Warehousemen, Clerks and Drapes Schools – Purley and Addington – Commemorative Tomb-Stone (Stele) – Churchyard Gardens – (St Mary’s the Virgin Church) – Beddington Park (14.11.2021)

Between St Mary’s the Virgin Church-yard and Beddington Manor House – exists a number of eye-catching (low-lying) brick and flint walls (dating from the 1600s – perhaps the time of the English Civil War) which not only mark the original boundary of the sanctified burial ground around the Church – but also generate a definite sense of ‘security’ and even ‘self-containment’! This article features a stele-type ‘tomb-stone’ commemorating the deaths of the senior and junior teaching staff (and/or their off-spring) at local schools which served the children of working-class families. This may well have been the consequence of the progressive and enlightened attitude of Charles Hallowell Carew (1805-1848) – the Lord of the Manor and ‘Royal Navy’ Captain who believed working-class people should be treated with respect (as a good Captain treats his crew on a ship), and that working-class children should be given an education at the expense of the employer(s).

The oldest part of the Church-yard lies to the South and West of the Church – but the as original burial ground was reaching its capacity toward the end of the 20th century – a decision was taken to ‘respectfully’ extend the sanctified burial ground across the nearby Church Road and into the adjacent nearby field around 1975, and lay-out a ‘new’ graveyard. This building protect including the extending the low brick and flint wall – marking a ‘new’ boundary. Today, the area is very picturesque and designed to attract family groups and individuals to enjoy the very good landscaping, country seats (including the ‘talking chair’ whereby those sat on this particular park bench are obliged to ‘talk’ to anyone who wants to discuss any aspect of life), and to observe a number of interesting monuments, grave-stones and commemorative plaques, etc. I am not sure as to the context of the twenty-six names and dates (which run over a sixty-nine-year-period between 1868-1937) recorded on this stone. As the stone states ‘In Memory of’ it would seem to be a recording of death dates but not of ‘birth-dates’ – why would this be the case? On the other hand, if could be a record of individuals who taught at the schools in question, and the years within which they ‘retired’. Again, if this is the case, why is there no ‘start-date’? Only one entry – that of Edger O Townsend 1917 – appears during WWI, whereas the entry for ‘John W Marshall 1937’ appears during the era of the ‘Spanish Civil War’ (1936-1939). Of course, Purley is not ‘local’ to Beddington Park and is situated around 4 miles Southeast of Sutton (and 2.5 miles South of Beddington), whilst ‘Addington’ lies 8.5 miles East of Sutton (and 5 miles East of Beddington)! Furthermore, Purley lies 5 miles Southwest of Addington! Purley and Addington was probably a local Council, Borough or Constituency demarcation in the past that appears unfamiliar to use now. Of course, when working-class children were lucky enough to be provided with an education, it was quite often the case that young children would be expected to walk five or ten-miles a day without question by their parents, regardless of the deficient state of their foot-wear or even complete lack of shoes!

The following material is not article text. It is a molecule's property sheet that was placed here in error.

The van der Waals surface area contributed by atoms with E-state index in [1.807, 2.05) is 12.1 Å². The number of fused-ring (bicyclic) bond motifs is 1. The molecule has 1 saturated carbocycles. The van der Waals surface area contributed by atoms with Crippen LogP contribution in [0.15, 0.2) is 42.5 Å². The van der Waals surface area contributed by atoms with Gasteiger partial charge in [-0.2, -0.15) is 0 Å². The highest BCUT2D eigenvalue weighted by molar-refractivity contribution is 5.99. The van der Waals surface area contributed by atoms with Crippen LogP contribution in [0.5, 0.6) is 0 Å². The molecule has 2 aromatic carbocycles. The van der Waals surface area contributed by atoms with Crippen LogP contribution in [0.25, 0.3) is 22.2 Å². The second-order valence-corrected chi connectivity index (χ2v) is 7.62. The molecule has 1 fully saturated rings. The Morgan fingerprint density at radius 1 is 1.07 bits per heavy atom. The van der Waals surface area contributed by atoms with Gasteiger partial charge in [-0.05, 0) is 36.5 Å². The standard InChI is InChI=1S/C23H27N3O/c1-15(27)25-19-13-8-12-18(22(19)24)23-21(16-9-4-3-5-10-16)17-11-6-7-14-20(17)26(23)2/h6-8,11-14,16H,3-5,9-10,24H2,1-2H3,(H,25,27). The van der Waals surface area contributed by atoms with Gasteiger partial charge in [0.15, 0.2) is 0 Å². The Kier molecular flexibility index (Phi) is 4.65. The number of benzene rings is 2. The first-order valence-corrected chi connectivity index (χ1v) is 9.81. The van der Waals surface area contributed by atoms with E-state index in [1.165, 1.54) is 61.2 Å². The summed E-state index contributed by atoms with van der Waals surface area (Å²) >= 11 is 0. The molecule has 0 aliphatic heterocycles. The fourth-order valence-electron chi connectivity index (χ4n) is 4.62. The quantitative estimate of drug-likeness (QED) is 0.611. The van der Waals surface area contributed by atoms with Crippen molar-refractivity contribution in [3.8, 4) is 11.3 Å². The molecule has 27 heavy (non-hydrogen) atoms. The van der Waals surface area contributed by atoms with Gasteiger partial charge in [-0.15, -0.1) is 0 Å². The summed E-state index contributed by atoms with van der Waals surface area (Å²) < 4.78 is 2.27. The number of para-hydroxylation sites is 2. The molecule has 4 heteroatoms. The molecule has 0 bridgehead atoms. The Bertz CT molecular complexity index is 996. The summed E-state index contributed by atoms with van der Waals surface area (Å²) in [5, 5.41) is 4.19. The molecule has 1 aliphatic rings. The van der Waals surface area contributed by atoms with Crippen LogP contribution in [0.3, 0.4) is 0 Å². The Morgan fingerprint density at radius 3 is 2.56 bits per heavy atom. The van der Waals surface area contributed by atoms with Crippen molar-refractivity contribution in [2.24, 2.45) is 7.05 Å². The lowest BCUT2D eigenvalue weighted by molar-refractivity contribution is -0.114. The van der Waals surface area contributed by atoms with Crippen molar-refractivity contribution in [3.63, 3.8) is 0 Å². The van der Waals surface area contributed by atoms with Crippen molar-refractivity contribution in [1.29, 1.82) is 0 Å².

The Inscription Reads:

Warehousemen, Clerks and Drapes Schools – Purley and Addington

In Memory of:

Louisa Cruickmann – 1868

Assistant Governess

Henry Comes

Son of the Head-Master

James Garnett 1877


Frank Ayles 1880

(Son of the Head-Master)

Elizabeth M Groven 1887


Charles Barnett 1867

Sarah J Neals 1868

Edith A Baggs 1875

Elizabeth Douglas 1875

Ada J Lewis 1875

Thomas Ashton 1876

Hannah M Weatherly 1876

Allan C Smith 1880

Isabella L Ashton 1882

Alice E Stone 1885

Frank S Hines 1886

Alice A Ashby 1886

Frances G Trainor 1886

Herbert F Dagger 1893

Margaret A Whitlaw 1894

Charles T Birgham 1894

Bessie M Edwards 1898

Eric L Shead 1901

Edger O Townsend 1917

George Swann 1926

John W Marshall 1937

Leave a Reply

Please log in using one of these methods to post your comment:

WordPress.com Logo

You are commenting using your WordPress.com account. Log Out /  Change )

Twitter picture

You are commenting using your Twitter account. Log Out /  Change )

Facebook photo

You are commenting using your Facebook account. Log Out /  Change )

Connecting to %s